Friday, October 26, 2012


The friend I went to see Sinister with thought it was pretty much the stupidest movie of the year. I didn't hate it as much as all that but I do wish I'd enjoyed it more than I did.
Sinister has moments of genuine creepiness but they are few and far between, because the director or editor or composer decided creepy moments are useless without being drowned out by an infinite series of jump scares.
Good job, movie, you startled me. Too bad you didn't scare me at all.
Ethan Hawke plays a writer who movies his family into the home / crime scene he's writing about. Four members of a family of five were hung in the backyard in an admittedly ingenious way (it's actually the first thing shown in the movie; the family were tied up with nooses around their necks, which were attached to a tree branch, which had a sawing mechanism attached to it. When the branch was sawn through, it fell and hung the family) and the fifth member of the family went missing.
Ethan Hawke is keeping it a secret from his family that they've moved into the murder house (and the tree, broken branch and all, is still standing in the backyard; I honestly doubt they'd leave that tree up if they were reselling the house) and he finds in the attic a box of home movies labeled "Family Hanging Out," "Barbecue," "Pool Party," "Sleepy Time" and "Lawn Work."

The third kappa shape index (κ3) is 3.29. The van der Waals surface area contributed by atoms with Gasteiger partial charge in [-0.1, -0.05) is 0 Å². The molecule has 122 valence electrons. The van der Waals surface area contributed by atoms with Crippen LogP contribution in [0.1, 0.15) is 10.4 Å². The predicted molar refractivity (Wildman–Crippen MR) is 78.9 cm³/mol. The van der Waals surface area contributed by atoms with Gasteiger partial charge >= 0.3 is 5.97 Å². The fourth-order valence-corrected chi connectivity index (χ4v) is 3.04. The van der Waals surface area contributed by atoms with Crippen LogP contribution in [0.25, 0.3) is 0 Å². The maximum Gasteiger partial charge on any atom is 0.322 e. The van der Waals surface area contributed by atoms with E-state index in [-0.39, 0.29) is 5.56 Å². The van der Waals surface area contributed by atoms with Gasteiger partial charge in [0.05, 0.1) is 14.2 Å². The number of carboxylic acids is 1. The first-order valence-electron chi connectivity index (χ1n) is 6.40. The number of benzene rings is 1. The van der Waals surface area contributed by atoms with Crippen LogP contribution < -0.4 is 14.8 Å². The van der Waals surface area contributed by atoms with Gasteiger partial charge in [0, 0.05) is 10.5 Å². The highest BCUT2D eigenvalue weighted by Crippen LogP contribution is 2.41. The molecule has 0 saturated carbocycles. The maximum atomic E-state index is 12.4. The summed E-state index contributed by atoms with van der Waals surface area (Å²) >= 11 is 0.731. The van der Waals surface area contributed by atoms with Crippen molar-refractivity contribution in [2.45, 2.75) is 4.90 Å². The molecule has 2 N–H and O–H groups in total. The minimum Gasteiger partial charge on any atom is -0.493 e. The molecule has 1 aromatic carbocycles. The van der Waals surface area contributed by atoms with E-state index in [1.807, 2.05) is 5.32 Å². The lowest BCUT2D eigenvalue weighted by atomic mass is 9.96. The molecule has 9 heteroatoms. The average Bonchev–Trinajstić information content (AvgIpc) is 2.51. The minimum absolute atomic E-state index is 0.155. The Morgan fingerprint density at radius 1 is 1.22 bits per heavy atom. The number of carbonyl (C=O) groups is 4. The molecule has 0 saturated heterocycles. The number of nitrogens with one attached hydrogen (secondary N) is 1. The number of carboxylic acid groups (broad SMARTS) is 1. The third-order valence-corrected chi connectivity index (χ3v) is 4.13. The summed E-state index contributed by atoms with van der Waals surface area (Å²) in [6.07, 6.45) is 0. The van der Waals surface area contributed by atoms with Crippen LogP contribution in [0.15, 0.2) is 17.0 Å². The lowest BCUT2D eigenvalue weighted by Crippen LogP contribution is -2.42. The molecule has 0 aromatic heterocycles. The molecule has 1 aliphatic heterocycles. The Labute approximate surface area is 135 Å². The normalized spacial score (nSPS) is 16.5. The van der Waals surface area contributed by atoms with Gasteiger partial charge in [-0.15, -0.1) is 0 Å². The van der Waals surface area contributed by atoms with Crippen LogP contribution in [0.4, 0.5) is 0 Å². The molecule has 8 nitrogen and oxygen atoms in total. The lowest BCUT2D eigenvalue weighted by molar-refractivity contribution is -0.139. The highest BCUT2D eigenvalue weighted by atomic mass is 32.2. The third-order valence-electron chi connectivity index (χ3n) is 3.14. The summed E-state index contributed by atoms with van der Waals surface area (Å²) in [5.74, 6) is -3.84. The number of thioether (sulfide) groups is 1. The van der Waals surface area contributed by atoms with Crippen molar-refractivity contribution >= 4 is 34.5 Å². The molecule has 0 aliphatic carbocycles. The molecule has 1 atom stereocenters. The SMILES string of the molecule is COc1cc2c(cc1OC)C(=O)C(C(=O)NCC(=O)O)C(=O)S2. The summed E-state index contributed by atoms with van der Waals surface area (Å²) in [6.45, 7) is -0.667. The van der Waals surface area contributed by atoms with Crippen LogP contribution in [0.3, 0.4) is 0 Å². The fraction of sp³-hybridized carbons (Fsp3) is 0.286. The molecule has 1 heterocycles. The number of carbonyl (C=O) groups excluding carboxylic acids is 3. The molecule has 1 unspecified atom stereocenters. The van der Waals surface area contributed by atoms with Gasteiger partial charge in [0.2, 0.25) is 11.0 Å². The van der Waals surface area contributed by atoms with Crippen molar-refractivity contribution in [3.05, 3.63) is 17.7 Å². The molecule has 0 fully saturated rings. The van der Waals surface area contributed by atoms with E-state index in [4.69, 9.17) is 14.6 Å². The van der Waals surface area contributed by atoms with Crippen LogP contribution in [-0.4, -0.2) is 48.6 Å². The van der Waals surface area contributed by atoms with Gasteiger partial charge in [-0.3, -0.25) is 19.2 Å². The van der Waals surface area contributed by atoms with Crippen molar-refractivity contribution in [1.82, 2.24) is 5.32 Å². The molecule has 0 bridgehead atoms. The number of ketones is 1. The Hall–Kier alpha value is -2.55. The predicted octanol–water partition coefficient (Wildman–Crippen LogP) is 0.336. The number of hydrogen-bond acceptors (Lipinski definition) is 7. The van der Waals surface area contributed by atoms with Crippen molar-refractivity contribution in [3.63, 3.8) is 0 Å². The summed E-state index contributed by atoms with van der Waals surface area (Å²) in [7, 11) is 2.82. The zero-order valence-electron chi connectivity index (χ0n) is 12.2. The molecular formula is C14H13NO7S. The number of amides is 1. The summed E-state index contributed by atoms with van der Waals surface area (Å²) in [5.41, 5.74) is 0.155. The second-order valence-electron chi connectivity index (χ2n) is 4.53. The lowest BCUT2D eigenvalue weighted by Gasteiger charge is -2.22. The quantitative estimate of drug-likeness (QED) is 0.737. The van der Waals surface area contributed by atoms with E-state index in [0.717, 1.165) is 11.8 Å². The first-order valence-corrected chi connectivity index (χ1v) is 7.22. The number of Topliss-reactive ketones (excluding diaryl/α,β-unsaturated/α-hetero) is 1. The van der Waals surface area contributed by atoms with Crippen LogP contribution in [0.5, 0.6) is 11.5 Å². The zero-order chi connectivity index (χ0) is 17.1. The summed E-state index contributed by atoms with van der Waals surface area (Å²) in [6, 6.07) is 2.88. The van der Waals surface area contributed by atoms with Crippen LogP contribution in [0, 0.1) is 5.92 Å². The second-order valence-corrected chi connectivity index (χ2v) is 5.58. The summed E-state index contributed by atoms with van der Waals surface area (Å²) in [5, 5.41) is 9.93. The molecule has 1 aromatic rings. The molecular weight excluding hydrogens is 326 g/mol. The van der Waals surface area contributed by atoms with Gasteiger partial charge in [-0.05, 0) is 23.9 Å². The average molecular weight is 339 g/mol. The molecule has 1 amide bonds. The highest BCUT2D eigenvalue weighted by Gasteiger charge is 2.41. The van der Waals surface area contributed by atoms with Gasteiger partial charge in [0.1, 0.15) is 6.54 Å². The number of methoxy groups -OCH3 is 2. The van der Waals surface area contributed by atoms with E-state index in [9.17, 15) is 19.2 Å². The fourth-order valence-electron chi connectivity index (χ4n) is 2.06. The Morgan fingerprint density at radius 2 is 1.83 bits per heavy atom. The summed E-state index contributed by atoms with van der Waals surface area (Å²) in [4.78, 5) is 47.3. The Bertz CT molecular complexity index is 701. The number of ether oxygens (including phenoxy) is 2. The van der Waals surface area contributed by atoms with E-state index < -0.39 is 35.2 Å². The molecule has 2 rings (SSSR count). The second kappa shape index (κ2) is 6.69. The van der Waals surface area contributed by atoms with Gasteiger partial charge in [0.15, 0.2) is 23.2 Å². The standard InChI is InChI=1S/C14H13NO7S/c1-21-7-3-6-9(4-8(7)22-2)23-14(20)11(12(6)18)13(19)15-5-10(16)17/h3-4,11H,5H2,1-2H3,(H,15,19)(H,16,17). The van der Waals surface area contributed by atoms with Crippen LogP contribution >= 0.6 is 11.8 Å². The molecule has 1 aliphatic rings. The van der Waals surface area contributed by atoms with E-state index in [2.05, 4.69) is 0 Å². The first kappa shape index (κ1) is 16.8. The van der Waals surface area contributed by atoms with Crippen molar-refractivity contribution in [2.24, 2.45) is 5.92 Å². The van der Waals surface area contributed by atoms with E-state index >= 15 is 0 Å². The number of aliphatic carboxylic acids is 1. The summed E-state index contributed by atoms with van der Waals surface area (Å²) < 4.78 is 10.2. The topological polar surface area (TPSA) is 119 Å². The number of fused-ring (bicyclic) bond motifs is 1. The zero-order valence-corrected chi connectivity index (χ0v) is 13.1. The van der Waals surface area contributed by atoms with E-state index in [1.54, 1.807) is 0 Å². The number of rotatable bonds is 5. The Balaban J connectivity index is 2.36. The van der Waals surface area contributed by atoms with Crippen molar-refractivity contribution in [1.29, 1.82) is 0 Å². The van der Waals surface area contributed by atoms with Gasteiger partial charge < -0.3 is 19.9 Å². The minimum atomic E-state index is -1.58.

Golly, I wonder what those could be.
Okay, this begins the first in a series of illogical actions on behalf of the lead character. When he sees how Family Hanging Out ends, he not only watches it again, but watches all the other videos, too. Why the hell would he do that?
And if the power in my house suddenly went out and then I thought I heard footsteps coming from the attic, you know what I would do? Either read by flashlight or go to bed. Same things I do when the power goes out and I don't hear footsteps in the attic. You know why? Power outages are creepy and they make me tired and the hell with them, I'm not doing anything. If there are weird noises, I'll investigate them during the day when the sun is up and it's bright out.
That isn't a jaded horror movie fan talking, by the way, it's a full on coward.
Anyway, yeah, several jump scares, blatantly obvious plot clues and a couple uncredited cameos by Vincent D'Onofrio on Google Chat later, the movie gets to its conclusion which, honestly, would have given me the creeps if I wasn't so busy giggling at it.
Take from that what you will.

End of line.

Monday, October 15, 2012